Press Release

ORBIMAGE Awarded $6 Million Hyperspectral Imagery Contract by NASA

By SpaceRef Editor
July 23, 2001
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ORBIMAGE announced today a multi-year
agreement with NASA’s Stennis Space Center to supply up to $6 million in
imagery from the 200-band hyperspectral camera to be carried on the company’s
OrbView-4 satellite.
As the world’s first commercial hyperspectral imagery
from space, NASA will use the OrbView-4 hyperspectral data to develop
environmental monitoring applications for managing the Earth’s water and land
resources.

“We view NASA as a leader in Earth imaging research,” said Mr. Gilbert D.
Rye, ORBIMAGE’s President and Chief Executive Officer.
“Through this
agreement, we have more than another customer for our hyperspectral imagery,
we have a development partner who will expand the uses of this leading edge
technology.”

All natural and man-made materials on the surface of the Earth have a
unique signature of reflected light from the sun.
This signature is more
detailed than can be captured by a conventional camera or the human eye.
However, the OrbView-4 hyperspectral camera will be able to measure this
signature and actually identify materials from space that include plant
species, mineral types and inland and coastal water features.
ORBIMAGE will
distribute OrbView-4 hyperspectral imagery for applications that range from
mineral, oil and gas exploration, to national security activities, to
forestry, farming and environmental monitoring applications.

Under this new agreement with ORBIMAGE, NASA will use the OrbView-4
hyperspectral imagery to develop environmental monitoring applications as part
of its Earth Observations Commercial Applications Program (EOCAP).
Environmental monitoring applications for hyperspectral data focus on the
ability to efficiently measure, map and monitor natural resources on a global
basis. A few examples of current environmental-related uses for hyperspectral
imagery include identifying sources of heavy metal contamination from
abandoned mines, examining the health of desert vegetation, performing climate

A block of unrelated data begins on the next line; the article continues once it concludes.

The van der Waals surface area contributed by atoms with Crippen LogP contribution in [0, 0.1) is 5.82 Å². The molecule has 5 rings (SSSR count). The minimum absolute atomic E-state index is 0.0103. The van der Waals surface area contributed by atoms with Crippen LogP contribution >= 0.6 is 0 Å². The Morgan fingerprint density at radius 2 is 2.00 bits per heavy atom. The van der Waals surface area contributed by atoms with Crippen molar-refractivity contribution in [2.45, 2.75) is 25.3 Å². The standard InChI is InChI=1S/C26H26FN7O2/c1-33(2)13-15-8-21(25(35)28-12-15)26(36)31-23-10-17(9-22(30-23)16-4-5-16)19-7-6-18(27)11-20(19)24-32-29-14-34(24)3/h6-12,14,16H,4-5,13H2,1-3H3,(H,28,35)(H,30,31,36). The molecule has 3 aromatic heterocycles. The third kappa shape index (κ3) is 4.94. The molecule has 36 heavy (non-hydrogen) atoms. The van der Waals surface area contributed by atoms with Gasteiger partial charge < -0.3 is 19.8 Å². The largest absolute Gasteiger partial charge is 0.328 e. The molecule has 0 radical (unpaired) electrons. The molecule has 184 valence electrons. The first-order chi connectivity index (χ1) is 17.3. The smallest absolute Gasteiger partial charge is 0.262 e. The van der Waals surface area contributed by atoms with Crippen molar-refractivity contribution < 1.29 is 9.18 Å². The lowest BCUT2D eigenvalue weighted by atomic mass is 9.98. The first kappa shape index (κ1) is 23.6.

change studies, tracking grizzly bear habitats and monitoring the health of
coral reef eco-systems.

ORBIMAGE’s OrbView-4 imaging satellite is planned for launch in August
aboard an Orbital Sciences Corporation Taurus rocket.
In addition to the 8-
meter spatial resolution hyperspectral camera, the satellite will have a one-
meter resolution panchromatic (black and white) and a four- meter resolution
multispectral (color) capabilities, that will provide imagery to customers
worldwide.
In terms of hyperspectral imagery, the new OrbView-4 imagery will
complement the current aerial sources of this data, such as NASA’s AVIRIS
instrument, as well as the only other space-based hyperspectral camera, NASA’s
Hyperion instrument.

About ORBIMAGE:

ORBIMAGE is a leading global provider of Earth imagery products and
services, with a planned constellation of five digital remote sensing
satellites. The company currently operates the OrbView-1 atmospheric imaging
satellite (launched in 1995), the OrbView-2 ocean and land multispectral
imaging satellite (launched in 1997), and a worldwide integrated image
receiving, processing and distribution network. Currently under development,
ORBIMAGE’s OrbView-3 satellite will offer one-meter panchromatic and four-
meter multispectral digital imagery, and is planned for launch in 2002.
ORBIMAGE is also the U.S. distributor of imagery from the Canadian RADARSAT-2
satellite.

ORBIMAGE currently offers one-meter high-resolution panchromatic (black
and white) imagery of major U.S. and international urban areas through its
OrbView Cities catalog, available at http://www.orbimage.com . In addition,
ORBIMAGE distributes imagery from SPOT Image, Canada’s RADARSAT-1 satellite
and Russia’s SPIN-2 satellite. ORBIMAGE also offers the SeaStar Pro Fisheries
Information Service, which provides fish finding maps derived from OrbView-2
satellite imagery of the world’s oceans to fishing customers worldwide.

More information about ORBIMAGE can be found at http://www.orbimage.com .

SpaceRef staff editor.